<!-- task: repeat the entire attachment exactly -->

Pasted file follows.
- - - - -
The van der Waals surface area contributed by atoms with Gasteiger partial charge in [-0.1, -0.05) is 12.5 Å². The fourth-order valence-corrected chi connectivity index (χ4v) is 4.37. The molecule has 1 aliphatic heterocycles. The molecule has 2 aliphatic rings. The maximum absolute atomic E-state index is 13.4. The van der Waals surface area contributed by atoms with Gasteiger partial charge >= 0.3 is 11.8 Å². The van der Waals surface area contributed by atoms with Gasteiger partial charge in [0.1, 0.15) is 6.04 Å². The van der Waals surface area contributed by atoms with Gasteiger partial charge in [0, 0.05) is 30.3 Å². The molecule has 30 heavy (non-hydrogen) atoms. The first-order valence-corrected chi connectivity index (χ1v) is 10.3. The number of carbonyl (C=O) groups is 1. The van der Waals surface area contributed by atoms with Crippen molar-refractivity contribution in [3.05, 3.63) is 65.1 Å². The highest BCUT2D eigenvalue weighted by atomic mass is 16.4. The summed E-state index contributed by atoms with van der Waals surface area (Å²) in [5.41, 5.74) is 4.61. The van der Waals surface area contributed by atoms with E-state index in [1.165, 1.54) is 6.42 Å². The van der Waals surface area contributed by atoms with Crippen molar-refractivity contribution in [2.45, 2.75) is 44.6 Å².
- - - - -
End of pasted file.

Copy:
The van der Waals surface area contributed by atoms with Gasteiger partial charge in [-0.1, -0.05) is 12.5 Å². The fourth-order valence-corrected chi connectivity index (χ4v) is 4.37. The molecule has 1 aliphatic heterocycles. The molecule has 2 aliphatic rings. The maximum absolute atomic E-state index is 13.4. The van der Waals surface area contributed by atoms with Gasteiger partial charge >= 0.3 is 11.8 Å². The van der Waals surface area contributed by atoms with Gasteiger partial charge in [0.1, 0.15) is 6.04 Å². The van der Waals surface area contributed by atoms with Gasteiger partial charge in [0, 0.05) is 30.3 Å². The molecule has 30 heavy (non-hydrogen) atoms. The first-order valence-corrected chi connectivity index (χ1v) is 10.3. The number of carbonyl (C=O) groups is 1. The van der Waals surface area contributed by atoms with Crippen molar-refractivity contribution in [3.05, 3.63) is 65.1 Å². The highest BCUT2D eigenvalue weighted by atomic mass is 16.4. The summed E-state index contributed by atoms with van der Waals surface area (Å²) in [5.41, 5.74) is 4.61. The van der Waals surface area contributed by atoms with E-state index in [1.165, 1.54) is 6.42 Å². The van der Waals surface area contributed by atoms with Crippen molar-refractivity contribution in [2.45, 2.75) is 44.6 Å².